coin project
Civitas Galleries
Please support our sponsors


Log In | Register
[83634 Coins (44234 Unverified)]
 
 
Search
Advanced Search
Search By Coin ID
 
 
Home
ANCIENT/BYZANTINE
Ancient Africa (157)
Ancient East (4671)
Ancient Spain (872)
Byzantine (753)
Celtic (372)
Goths, Vandals (259)
Greek (22413)
Roman Imperial (32425)
Roman Provincial (8277)
Roman Republican & Imperatorial (2318)
MEDIEVAL/EARLY WORLD
Ancient and Medieval India (72)
Ancient and Medieval Far East (10245)
Central Europe and Italy (20)
Eastern Europe and Scandinavia (55)
Germany (30)
Islamic (18)
Western Europe (102)
MODERN WORLD
Africa (5)
Asia (0)
Australia and the Pacific Islands (0)
Europe (17)
North America (0)
South America (0)
COUNTERFEITS AND IMITATIONS
Ancient Imitations (444)
Modern Forgeries of Ancient Coins (19)
Medieval Imitations (0)
Modern Forgeries of Medieval Coins (0)
Modern Forgeries of Modern Coins (0)
 
Submit New Coin(s)
 
Sponsors page
Terms of Service
Contact Us
About Us
FAQ Page
Coin Detail
Click here to see enlarged image.
ID:     76003252
Type:     Roman Republican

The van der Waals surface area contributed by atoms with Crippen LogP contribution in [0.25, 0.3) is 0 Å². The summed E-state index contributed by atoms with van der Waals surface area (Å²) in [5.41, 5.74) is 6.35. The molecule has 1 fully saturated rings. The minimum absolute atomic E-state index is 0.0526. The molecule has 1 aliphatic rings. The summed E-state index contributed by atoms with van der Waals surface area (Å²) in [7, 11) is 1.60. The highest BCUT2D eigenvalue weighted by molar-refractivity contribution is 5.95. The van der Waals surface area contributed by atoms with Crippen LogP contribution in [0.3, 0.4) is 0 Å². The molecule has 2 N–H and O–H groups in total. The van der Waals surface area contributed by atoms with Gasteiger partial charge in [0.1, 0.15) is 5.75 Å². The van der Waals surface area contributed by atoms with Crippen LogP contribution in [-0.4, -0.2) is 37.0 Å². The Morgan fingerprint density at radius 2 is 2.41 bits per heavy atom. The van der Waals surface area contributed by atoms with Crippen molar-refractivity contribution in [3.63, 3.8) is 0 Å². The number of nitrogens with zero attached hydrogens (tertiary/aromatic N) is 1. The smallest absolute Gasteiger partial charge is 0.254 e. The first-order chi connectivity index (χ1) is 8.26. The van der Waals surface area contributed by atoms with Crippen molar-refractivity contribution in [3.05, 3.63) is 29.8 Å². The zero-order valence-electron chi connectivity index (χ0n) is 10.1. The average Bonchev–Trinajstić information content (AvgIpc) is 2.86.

Issuer:     M. Barbatius, M. Antonius, L. Antonius, and C. Julius Caesar (Octavianus)
Date Ruled:     41 BC
Metal:     Silver
Denomination:     Denarius
Struck / Cast:     struck
Date Struck:     BC 41
Weight:     3.79 g
Die Axis:     12 h
Obverse Description:     Bare head of Antony right
Reverse Description:     Bare head of Octavian right, wearing slight beard
Mint:     Ephesus
Primary Reference:     Crawford 517/2
Reference2:     RSC 8a
Reference3:     Sydenham 1181
Reference4:     CRI 243
Photograph Credit:     Classical Numismatic Group
Source:     http://www.cngcoins.com/Coin.aspx?CoinID=109792
Grade:     Good VF, lightly toned
Notes:     Sale: CNG 76, Lot: 3252 M. Barbatius Pollio, moneyer From the John A. Seeger Collection.After the assassination of Julius Caesar, his power was shared between Mark Antony, the Dictator’s second-in-command, and Gaius Octavius, Caesar’s great-nephew and legal heir. To unite themselves against the assassins, Antony and Octavian, bound themselves in what would eventually come to be known as the “Second Triumvirate”. This union was at best a tenuous relationship, as both individuals vied to acquire supreme power. Antony, the older of the two, clearly believed himself the senior member. Octavian, on the other hand, at 19 and Caesar’s legal heir, supposed otherwise. This denarius with both portraits demonstrates Antony’s perceptions in the developing iconography of the new regime: the portrait of Antony may be taken as the obverse reserved for the chief ruler, which Antony believed himself to be, while that of Octavian, on the reverse and much younger with the traces of his first beard still remaining, is the subordinate. While the triumvirate was renewed in 40 BC and sealed through the marriage of Octavian’s sister to Antony, the political arrangement continued to sour, resulting in civil war and the ultimate destruction of Antony at Actium.